According to Mitchell, Scout’s former caretaker, Scout likes goats. In fact, when he lived on the farm north of Springfield, he had a pet goat who went just about everywhere Scout went. It was the talk of the county until all the locals got used to seeing them together. So far, Scout has stayed pretty close to my goats, but that might have more to do with their being penned in the yard by the barn and the barn being a good windbreak. But who knows? Perhaps he and one of goats will become the best of friends. I can only hope.
Scout is such an amazing horse. He’s five years old and a purebred paint. His coat is magnificently colored with continents of red and oceans of white. He is trained to the hilt. On the Craigslist ad where I found him, Mitchell wrote that Scout was so well-trained that he could perform tricks off of him. He could stand on his bare back and gallop, and spin around, and slide off, tap his feet on the ground, then spring back on again.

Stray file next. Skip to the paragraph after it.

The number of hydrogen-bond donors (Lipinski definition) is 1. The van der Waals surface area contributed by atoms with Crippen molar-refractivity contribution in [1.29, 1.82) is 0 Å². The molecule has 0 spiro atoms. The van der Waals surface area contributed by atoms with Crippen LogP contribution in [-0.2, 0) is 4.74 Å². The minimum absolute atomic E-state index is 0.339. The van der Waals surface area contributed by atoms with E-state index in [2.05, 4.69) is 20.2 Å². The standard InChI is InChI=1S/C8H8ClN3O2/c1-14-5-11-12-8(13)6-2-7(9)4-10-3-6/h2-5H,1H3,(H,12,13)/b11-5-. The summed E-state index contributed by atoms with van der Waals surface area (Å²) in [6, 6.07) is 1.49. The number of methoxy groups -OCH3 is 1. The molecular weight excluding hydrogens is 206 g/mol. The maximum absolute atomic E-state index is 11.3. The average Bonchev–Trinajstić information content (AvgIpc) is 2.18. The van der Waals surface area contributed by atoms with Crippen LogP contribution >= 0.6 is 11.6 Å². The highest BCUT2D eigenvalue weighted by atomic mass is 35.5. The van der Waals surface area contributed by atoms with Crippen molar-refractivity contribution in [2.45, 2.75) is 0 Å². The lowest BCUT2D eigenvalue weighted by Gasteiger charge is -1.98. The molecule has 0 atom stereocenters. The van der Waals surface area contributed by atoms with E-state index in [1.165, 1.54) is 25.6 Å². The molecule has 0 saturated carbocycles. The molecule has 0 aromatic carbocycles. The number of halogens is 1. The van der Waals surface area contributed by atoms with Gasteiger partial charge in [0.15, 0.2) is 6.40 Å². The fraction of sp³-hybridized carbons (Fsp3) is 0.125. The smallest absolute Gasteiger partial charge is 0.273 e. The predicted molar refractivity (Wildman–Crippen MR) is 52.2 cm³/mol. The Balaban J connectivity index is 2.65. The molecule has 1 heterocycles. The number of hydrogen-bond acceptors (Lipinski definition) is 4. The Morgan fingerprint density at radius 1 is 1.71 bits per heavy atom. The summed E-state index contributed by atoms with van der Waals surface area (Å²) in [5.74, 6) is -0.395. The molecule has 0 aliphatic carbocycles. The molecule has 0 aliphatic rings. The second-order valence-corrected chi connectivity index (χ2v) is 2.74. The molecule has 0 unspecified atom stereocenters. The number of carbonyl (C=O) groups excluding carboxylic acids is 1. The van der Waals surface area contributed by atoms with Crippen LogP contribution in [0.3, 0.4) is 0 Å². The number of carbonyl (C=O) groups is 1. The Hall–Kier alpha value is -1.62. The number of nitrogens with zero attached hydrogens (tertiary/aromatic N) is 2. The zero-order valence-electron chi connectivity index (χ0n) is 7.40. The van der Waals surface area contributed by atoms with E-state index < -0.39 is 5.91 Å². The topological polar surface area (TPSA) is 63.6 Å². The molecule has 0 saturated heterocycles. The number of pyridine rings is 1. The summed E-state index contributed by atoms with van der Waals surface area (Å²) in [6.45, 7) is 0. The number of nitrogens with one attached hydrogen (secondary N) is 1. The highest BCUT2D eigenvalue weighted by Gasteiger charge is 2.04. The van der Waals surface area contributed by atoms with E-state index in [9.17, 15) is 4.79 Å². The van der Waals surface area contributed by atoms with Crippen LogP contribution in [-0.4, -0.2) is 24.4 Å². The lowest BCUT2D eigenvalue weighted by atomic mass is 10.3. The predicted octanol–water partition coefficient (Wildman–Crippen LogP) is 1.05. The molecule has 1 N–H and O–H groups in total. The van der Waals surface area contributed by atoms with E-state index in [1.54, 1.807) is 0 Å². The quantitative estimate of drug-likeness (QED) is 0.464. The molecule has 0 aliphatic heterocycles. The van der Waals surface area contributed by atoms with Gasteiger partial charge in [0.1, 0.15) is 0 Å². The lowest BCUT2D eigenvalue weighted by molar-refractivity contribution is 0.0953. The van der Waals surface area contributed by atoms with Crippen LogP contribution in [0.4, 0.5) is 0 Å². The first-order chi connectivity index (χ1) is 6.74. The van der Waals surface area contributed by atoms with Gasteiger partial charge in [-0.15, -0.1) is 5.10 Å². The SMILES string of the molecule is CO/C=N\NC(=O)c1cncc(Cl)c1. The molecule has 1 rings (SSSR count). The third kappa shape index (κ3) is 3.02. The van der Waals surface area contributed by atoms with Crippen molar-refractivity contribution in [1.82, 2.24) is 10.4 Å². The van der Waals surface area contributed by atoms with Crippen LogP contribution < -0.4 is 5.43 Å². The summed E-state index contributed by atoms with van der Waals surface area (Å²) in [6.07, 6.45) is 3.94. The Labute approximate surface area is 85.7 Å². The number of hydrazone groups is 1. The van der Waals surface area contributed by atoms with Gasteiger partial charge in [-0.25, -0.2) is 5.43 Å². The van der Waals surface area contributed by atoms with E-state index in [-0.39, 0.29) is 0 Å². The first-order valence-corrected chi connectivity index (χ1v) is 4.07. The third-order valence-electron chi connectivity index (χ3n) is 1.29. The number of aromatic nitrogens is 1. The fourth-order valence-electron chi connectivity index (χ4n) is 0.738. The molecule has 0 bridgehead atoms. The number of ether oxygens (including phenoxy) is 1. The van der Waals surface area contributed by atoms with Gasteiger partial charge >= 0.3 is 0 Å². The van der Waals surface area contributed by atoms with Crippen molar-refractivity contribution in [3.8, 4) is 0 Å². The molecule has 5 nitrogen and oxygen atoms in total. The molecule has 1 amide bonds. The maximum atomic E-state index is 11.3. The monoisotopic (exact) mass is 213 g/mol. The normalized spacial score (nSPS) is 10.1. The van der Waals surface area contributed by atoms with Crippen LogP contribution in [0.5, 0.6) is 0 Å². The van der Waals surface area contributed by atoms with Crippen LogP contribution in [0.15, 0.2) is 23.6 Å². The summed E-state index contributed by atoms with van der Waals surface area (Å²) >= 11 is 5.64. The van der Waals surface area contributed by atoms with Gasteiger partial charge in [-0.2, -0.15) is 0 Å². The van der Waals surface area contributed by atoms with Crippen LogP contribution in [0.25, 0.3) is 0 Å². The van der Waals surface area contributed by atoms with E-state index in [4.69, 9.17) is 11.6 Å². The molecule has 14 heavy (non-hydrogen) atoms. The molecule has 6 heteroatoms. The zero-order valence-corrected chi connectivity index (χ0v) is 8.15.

When I went to pick him up, I asked Mitchell to show me some of his equine artistry. Without a moment’s hesitation, he dove under Scout, tapped his legs and chest, then swung around, grabbed a bit of mane, threw himself atop Scout, and rode bareback around the yard, guiding Scout with just the lead line. I didn’t need to see any more. A horse that could manage Mitchell’s antics without so much as a shudder was as bomb-proof and sound as they come. A horse for any rider.